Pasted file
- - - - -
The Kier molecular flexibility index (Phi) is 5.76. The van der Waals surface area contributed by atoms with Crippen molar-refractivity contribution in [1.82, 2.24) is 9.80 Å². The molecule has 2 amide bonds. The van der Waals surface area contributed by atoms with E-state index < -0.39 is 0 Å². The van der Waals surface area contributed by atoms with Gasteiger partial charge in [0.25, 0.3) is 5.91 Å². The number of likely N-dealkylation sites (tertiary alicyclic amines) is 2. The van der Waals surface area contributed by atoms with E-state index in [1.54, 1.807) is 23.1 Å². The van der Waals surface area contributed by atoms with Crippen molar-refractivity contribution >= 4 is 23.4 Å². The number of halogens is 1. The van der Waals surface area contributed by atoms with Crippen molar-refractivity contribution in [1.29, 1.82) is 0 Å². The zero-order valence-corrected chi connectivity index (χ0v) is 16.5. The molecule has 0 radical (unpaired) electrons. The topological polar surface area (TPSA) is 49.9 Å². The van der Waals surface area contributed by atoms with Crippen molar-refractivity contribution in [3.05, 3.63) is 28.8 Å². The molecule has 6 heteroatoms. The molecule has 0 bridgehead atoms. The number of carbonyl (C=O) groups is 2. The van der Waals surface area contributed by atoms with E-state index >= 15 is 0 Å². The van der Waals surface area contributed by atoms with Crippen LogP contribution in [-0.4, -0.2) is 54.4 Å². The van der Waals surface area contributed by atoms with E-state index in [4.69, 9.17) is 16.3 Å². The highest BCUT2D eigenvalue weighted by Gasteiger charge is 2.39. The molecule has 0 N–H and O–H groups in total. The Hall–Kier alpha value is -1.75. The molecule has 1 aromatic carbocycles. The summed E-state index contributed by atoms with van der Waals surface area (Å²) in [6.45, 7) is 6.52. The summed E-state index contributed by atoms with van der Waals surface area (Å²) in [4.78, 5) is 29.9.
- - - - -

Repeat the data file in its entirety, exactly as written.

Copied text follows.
The Kier molecular flexibility index (Phi) is 5.76. The van der Waals surface area contributed by atoms with Crippen molar-refractivity contribution in [1.82, 2.24) is 9.80 Å². The molecule has 2 amide bonds. The van der Waals surface area contributed by atoms with E-state index < -0.39 is 0 Å². The van der Waals surface area contributed by atoms with Gasteiger partial charge in [0.25, 0.3) is 5.91 Å². The number of likely N-dealkylation sites (tertiary alicyclic amines) is 2. The van der Waals surface area contributed by atoms with E-state index in [1.54, 1.807) is 23.1 Å². The van der Waals surface area contributed by atoms with Crippen molar-refractivity contribution >= 4 is 23.4 Å². The number of halogens is 1. The van der Waals surface area contributed by atoms with Crippen molar-refractivity contribution in [1.29, 1.82) is 0 Å². The zero-order valence-corrected chi connectivity index (χ0v) is 16.5. The molecule has 0 radical (unpaired) electrons. The topological polar surface area (TPSA) is 49.9 Å². The van der Waals surface area contributed by atoms with Crippen molar-refractivity contribution in [3.05, 3.63) is 28.8 Å². The molecule has 6 heteroatoms. The molecule has 0 bridgehead atoms. The number of carbonyl (C=O) groups is 2. The van der Waals surface area contributed by atoms with E-state index >= 15 is 0 Å². The van der Waals surface area contributed by atoms with Crippen LogP contribution in [-0.4, -0.2) is 54.4 Å². The van der Waals surface area contributed by atoms with E-state index in [4.69, 9.17) is 16.3 Å². The highest BCUT2D eigenvalue weighted by Gasteiger charge is 2.39. The molecule has 0 N–H and O–H groups in total. The Hall–Kier alpha value is -1.75. The molecule has 1 aromatic carbocycles. The summed E-state index contributed by atoms with van der Waals surface area (Å²) in [6.45, 7) is 6.52. The summed E-state index contributed by atoms with van der Waals surface area (Å²) in [4.78, 5) is 29.9.